Rachel flees NYC after another traumatic breakup and arrives at her parents' home in San Diego. They are adamant to see their wayward daughter settle down with a nice girl. Rachel goes on ...
See full summary »
On his 30th birthday, Tom Fassaert receives a mysterious invitation from his 95-year-old grandmother Marianne to come visit her in South Africa. At that time, the only thing he knows about ... See full summary »
Casey has rejected her privileged upbringing and restores old boats for a living. She lives with her beautiful social worker girlfriend Alex in what seems like a cozy new life until her ... See full summary »
Nothing - not her father, not the church - can stop unruly Angela from being with her childhood best friend turned great love, Sara. Based on a true story, Viola di mare, presents a ... See full summary »
Berlin 1943/44 ("The Battle of Berlin"). Felice, an intelligent and courageous Jewish woman who lives under a false name, belongs to an underground organization. Lilly, a devoted mother of ... See full summary »
A grieving upper class woman becomes a "Lady Visitor" at Millbank prison, hoping to escape her troubles and be a guiding figure in the lives of the female prisoners. Of all her friendships ... See full summary »
A Girl Thing is a mini-series that revolves around a New York city street, a coffee house and a shrinks office. Dr. Beth Noonan is the therapist to one star per hour. Hour one deals with a ... See full summary »
Rebecca De Mornay
The movie is about a married couple, both are police officers and they're not very happy with their marriage. The wife meets a mysterious woman at work and she's very attracted to her. But ... See full summary »
Sophie von Kessel,
Rachel flees NYC after another traumatic breakup and arrives at her parents' home in San Diego. They are adamant to see their wayward daughter settle down with a nice girl. Rachel goes on several blind dates that misfire badly. She finally lets her mother set her up with Christine, a typical Californian girl. Much to Rachel's chagrin, mom is right! Meanwhile, Rachel's friends wait for her to screw up the relationship. They know, even if she won't admit it, that she still carries a torch for her ex-girlfriend and they're not sure what would happen if she reappeared to reclaim Rachel. Written by
Billed as a top pick of Gay and Lesbian film festivals around the world, this film left me wanting. Helen Lesnick is an OK enough writer, but her direction is a little pedestrian, and her acting chops don't suit the role. I agree that she seems far too old for the part, playing a 34-year-old? Please! She appears at least 43. Also, I was turned off by the sound of her voice, it drove me mad throughout the whole film. Shaffer isn't much better -- but she suffers aesthetically for two reasons, as well: her hair looks like a very bad horsehair wig all the way through, and she has absolutely RIDICULOUS wardrobe. I have seen Shaffer in other roles, though, and she's not as bad in those as she was in this.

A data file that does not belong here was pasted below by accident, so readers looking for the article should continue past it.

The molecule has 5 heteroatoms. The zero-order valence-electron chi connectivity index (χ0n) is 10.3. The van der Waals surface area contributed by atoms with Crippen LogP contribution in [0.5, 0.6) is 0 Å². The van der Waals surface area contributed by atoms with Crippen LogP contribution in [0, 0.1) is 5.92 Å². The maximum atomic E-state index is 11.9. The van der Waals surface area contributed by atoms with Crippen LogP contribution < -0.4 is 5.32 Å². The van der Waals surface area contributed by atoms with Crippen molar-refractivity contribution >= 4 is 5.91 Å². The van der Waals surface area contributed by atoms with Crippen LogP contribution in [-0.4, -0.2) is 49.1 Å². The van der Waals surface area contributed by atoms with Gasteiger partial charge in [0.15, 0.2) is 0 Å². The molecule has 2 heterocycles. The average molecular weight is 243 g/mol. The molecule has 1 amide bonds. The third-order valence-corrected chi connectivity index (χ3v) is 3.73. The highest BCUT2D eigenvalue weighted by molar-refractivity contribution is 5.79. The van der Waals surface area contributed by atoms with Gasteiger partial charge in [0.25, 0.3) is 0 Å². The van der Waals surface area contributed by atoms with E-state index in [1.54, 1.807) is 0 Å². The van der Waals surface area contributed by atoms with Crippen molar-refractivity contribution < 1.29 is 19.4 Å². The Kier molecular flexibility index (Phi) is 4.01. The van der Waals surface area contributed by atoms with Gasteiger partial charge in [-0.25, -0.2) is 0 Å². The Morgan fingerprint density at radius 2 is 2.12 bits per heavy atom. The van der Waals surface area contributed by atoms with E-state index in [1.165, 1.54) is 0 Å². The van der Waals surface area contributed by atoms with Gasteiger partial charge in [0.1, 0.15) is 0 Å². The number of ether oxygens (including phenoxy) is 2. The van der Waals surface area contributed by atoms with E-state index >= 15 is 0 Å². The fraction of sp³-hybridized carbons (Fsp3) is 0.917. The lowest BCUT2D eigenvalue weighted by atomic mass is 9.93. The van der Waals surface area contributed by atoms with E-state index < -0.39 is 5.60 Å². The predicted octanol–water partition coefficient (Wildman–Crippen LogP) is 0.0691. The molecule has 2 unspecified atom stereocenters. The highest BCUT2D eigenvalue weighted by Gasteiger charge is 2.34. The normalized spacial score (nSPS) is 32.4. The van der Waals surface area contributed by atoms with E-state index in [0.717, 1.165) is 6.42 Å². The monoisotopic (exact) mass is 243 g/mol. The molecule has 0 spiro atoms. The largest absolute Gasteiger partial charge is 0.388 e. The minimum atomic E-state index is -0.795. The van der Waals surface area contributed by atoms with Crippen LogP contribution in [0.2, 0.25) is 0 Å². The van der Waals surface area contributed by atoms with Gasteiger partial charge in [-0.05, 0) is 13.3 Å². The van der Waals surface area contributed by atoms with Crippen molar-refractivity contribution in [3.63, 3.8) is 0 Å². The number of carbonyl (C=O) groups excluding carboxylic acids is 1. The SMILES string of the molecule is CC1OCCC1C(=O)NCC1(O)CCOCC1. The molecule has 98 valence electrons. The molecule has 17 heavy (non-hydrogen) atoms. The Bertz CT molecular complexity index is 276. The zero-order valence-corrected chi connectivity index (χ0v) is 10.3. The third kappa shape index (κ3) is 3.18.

There is no chemistry to speak of between Lesnick and Shaffer, and the relationship seems to develop without any substance -- we don't have much of a clue what they see in each other. Five minutes of what Lesnick wants us to think is witty repartee (but isn't) and then a year has passed and they're deeply in love. It's crazy! Perhaps Lesnick is trying to play on lesbian stereotypes (moving in right after meeting), but it seems like little actual thought went into this.
Michele Greene is given very little to work with in her role as the third member of the love triangle. I felt the film would have benefited if it had given us a little more reason to understand why Rachel (Lesnick) was so attracted to Reggie (Greene) in the first place, and had thrown Reggie back into the mix a little sooner. Despite all of this, Greene's performance is the standout in the film.
As it stands, it seems to be an attempt at comedy about the confusion of love and commitment that really has nothing to say about love and commitment at all.
An attempt at humour falls flat when Christine (Shaffer) is confused about the difference between physics and phys ed, and I think it's a bit below the belt -- this film really tries to give the message that west coast Americans are stupid, and east coast Americans are all intellectual, without really ever giving much of an example of either. It's too easy, pitting a massage therapist against a physics professor. Come on, give the audience some credit! The resolution is a total disappointment: it teaches that you can make life-altering decisions on the basis of a pep talk, and that life-long problems can be solved without real examination of their causes. Plural.
Lesnick is well-meaning -- she tries her best, she puts in lots of cynicism and dark-humour, but it just doesn't cut the mustard. Her follow-up work, Inescapable, which I actually saw BEFORE I saw A Family Affair, suffers from major script and direction problems as well, and it doesn't surprise me at all, now, because it appears that Lesnick's range is fairly limited.
This film bored me to tears. Don't see it if you want to watch LBGT films with some substance.
5 of 5 people found this review helpful.
Was this review helpful to you?